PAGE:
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Scientists take up golf to prove long-standing theory of cell stickiness
Date:10/4/2011

State-of-the-art, highly-sensitive golf clubs, developed by scientists, regularly catch the eye of golf's elite; however before the likes of Rory McIlroy get excited this time, this new golf putter is being put to use in microbiology laboratories.

The 'micro putter', developed in a study published today, 5 October 2011, in IOP Publishing's journal Measurement Science and Technology, has been designed to test the "stickiness" of single cells.

With a length of 240 micrometres, a width of 30 micrometres and a tip of just two micrometres, golfers would not even be able to see this new putter; one micrometre is equal to one-millionth of a metre.

Researchers from Nagoya University in Japan are using the micro putter to nudge individual yeast cells placed on a variety of surfaces to test cell adhesion.

Cell adhesion is the ability of a single cell to stick to other cells, or an exterior material, and has long been theorised as a way of testing if a cell is dead or alive.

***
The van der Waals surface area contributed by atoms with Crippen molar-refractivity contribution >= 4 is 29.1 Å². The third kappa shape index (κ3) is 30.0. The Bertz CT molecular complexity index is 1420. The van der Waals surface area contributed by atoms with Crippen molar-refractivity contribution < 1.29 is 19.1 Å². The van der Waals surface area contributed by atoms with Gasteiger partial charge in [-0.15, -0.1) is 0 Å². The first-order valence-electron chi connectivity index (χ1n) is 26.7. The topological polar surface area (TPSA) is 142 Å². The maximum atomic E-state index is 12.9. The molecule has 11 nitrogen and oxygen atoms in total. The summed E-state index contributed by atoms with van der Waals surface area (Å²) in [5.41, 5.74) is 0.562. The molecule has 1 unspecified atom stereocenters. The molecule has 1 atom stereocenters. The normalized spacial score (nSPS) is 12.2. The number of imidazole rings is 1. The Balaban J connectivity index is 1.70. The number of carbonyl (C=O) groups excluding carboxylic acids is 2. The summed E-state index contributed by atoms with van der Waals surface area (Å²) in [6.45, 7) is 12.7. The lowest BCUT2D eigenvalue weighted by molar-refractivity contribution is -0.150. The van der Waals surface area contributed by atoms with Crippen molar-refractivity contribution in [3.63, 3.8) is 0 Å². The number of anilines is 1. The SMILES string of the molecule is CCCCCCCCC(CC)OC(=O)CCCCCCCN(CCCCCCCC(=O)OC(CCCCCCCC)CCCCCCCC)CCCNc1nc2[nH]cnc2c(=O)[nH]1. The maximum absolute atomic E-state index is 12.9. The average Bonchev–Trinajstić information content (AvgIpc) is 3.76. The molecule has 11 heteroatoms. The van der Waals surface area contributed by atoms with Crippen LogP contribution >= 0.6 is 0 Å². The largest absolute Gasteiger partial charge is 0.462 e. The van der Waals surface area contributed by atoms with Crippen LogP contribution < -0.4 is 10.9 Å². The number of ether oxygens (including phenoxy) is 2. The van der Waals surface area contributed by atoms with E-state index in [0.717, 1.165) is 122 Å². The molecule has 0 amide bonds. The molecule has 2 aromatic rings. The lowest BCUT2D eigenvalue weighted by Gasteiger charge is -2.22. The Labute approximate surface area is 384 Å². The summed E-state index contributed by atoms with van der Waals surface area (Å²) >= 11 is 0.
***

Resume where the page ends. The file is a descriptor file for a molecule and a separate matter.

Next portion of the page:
According to the "cell adhesion model", the more a cell sticks the greater number of chemical bonds it has on its surface. A dead cell would have fewer chemical bonds on its surface so would therefore stick less than a living cell.

The research team has provided compelling evidence that this theory is correct, showing that a cell's adhesion is decreased by more than half once it's died.

Compared to conventional cell testing whereby averages are obtained by staining dead and living colonies with special dyes, the micro-putter could provide a fast and simple approach to testing individual cells and provide a more precise understanding of the biological processes that occur.

Co-author, Yajing Shen, said, "The identification of cell viability is very important in the biological and medical field. Take disease therapy for example: cell viability measurements could be used to evaluate the death of cancerous cells or evaluate cell dam
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Contact: Michael Bishop
michael.bishop@iop.org
01-179-301-032
Institute of Physics
Source:Eurekalert

Page: 1 2

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